The turn-based battles occur randomly in the overland and in dungeons, but dungeons also have fixed battles marked by yellow or red diamonds on the field. These fixed battles are tougher than the random encounters. The random encounter rate is high in some places and low in others, but in general I’d say it’s medium-high. A radar on the top left corner of your screen indicates how close you are to a random encounter. The battle engine itself is your usual turn-based engine with three characters on the field and all the usual options: melee attack, ranged attack, limit-break style boosts, techniques (magic), item, defend, retreat, charge up your EN meter for boosts and advanced attacks, and switch-out. The option to switch out your characters without any sort of turn penalty is quite nice. What is also nice is that while switched-out characters are in the back line, they recover HP and build up their EN meters for boosts and advanced attacks. There is no combo system, attack linking system, or anything like that, and after a battle, everyone in the party gains experience regardless of whether or not they were on the front lines.

The best part about the game is acquiring and customizing mobile suits. You can mix and match a wide variety of parts to make mobile suits more versatile. For example, putting some Gyan (melee oriented mobile suit) parts on a Guncannon (range oriented mobile suit) can enhance versatility, should your Guncannon’s pilot find him/herself against enemies immune to projectiles. There is a staggering array of body parts, weapons, and shields for your Mobile Suits, but oftentimes these accoutrements are expensive and money is not that easy to come by in the game. Customizing your mobile suits is important as the right set up can be the difference between winning and losing a boss battle. Another nice feature is that you can change the color scheme of your characters’ mobile suits to your liking.

Anything else? Well, the controls are a tad loose whether you’re moving a mobile suit or a human. Saving feels a tad clunky too; the only places you can save are at a town’s inn or at a save point in a dungeon. The save points in dungeons restore your mobile suits’ HP, but won’t cure status abnormalities or restore characters’ TP (technique points.) You’ll need restorative items or a stay at the inn for TP and status abnormalities.

The game is also rather long. I know 40-50 hours doesn’t seem that long for an RPG, but this game feels really long. The game feels long because of the tedium, and because the already thin story is spread out over the course of game time. Twenty five hours would have been plenty sufficient for this game, but as it stands now, it feels like one can of paint was used to coat an entire house. There’s also quite a bit of loading. The load times aren’t oppressive, but they are noticeable.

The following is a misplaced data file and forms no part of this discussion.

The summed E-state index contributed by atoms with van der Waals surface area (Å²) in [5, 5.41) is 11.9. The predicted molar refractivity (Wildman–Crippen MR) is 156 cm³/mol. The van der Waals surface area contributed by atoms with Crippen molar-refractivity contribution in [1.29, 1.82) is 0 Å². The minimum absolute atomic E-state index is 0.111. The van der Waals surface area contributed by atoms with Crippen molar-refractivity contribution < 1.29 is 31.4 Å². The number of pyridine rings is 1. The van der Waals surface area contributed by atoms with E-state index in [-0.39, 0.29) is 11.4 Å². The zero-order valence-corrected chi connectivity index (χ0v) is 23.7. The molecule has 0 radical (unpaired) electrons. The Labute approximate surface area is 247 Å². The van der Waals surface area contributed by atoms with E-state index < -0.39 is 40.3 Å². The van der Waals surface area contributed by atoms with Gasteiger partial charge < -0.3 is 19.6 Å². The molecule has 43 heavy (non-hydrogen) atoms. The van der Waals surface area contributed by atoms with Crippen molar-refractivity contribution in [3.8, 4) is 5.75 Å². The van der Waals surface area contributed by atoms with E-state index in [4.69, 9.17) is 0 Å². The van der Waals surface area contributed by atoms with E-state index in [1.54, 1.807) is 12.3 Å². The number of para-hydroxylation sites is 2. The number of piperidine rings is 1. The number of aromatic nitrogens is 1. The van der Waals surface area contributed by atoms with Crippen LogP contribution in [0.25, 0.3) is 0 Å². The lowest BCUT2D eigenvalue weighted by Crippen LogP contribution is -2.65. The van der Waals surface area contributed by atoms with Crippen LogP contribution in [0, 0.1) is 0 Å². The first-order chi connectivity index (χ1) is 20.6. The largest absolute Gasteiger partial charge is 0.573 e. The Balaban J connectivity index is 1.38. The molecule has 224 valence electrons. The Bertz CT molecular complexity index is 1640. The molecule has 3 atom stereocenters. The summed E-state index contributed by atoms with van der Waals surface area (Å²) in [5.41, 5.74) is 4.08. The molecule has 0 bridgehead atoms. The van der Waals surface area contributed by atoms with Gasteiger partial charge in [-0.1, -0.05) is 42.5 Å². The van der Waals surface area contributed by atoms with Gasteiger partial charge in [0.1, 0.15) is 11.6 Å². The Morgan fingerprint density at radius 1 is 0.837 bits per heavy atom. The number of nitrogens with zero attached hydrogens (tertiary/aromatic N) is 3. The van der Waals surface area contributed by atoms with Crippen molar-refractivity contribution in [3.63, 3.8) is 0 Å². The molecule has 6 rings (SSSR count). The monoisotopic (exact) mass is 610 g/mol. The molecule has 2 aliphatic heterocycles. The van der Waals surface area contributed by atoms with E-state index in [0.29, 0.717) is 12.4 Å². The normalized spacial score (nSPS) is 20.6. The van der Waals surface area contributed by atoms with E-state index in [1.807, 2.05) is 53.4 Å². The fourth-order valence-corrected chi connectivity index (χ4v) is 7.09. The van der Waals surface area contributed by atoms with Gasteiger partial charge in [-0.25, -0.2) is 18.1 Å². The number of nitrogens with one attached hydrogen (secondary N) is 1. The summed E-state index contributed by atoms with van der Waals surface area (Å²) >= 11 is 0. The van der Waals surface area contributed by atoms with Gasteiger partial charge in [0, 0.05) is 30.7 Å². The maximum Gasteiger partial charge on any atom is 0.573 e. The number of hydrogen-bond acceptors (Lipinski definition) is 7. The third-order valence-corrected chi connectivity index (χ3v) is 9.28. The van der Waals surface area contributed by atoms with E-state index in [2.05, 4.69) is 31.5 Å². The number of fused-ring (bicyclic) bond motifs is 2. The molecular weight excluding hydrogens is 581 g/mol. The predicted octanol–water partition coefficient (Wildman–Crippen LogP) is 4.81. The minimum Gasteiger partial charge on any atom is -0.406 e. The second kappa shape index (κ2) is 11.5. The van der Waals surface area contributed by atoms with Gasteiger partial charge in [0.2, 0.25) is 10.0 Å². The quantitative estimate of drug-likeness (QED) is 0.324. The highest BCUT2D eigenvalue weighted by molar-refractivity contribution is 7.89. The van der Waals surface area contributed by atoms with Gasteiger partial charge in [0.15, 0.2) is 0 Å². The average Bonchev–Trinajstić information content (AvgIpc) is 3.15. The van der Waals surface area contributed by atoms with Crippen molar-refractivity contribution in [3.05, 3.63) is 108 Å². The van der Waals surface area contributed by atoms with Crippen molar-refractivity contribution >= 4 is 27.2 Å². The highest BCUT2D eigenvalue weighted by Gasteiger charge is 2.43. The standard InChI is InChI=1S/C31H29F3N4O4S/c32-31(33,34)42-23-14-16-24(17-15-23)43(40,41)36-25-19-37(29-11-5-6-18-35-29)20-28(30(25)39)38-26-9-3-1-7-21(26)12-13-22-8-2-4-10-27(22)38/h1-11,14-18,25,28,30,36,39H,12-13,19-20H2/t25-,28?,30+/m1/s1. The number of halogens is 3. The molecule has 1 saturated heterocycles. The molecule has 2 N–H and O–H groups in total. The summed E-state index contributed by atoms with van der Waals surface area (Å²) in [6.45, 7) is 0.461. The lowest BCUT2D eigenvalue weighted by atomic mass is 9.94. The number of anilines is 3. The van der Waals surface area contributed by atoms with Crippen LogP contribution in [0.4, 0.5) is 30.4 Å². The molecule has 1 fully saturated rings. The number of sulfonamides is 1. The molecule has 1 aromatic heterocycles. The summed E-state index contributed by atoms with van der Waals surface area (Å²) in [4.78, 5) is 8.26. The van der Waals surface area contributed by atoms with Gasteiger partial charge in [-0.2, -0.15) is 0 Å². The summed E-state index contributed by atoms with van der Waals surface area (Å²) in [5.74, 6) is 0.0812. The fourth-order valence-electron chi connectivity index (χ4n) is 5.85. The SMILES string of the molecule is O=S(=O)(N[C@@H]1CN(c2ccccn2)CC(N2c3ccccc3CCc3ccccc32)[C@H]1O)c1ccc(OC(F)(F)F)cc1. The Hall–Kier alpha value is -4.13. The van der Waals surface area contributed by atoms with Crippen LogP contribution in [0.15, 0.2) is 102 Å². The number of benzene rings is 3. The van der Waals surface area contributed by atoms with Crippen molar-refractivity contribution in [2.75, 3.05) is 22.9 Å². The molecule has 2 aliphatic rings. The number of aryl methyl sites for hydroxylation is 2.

All in all, MS Saga is as mediocre as mediocre gets. I had fun with the game for a little while, but the only thing it really has going for it is that it’s a Gundam RPG in the US. However, it doesn’t represent the Gundam universe very well. It could have served as a decent kiddie RPG, were it not for one female character’s outfit being a bit too fanservice-y (booty shorts that only cover half her tushie) and the often challenging boss battles that often require strategy and depend on how well you’ve equipped your Mobile Suits. In general, the game reeks of wasted potential to me. Everything about the game could have been so much better. The bottom line is this: if you want an RPG with futuristic or post-modern mecha action, get your fill elsewhere. MS Saga ~A New Dawn~ is not worth it, unless you find it for $5- $10 in the bargain bin.

Overall Score 75
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Neal Chandran

Neal Chandran

Neal is the PR manager at RPGFan but also finds time to write occasional game or music reviews and do other assorted tasks for the site. When he isn't networking with industry folks on behalf of RPGFan or booking/scheduling appointments for press events, Neal is an educator, musician, cyclist, gym rat, and bookworm who has also dabbled in voiceover work and motivational speaking.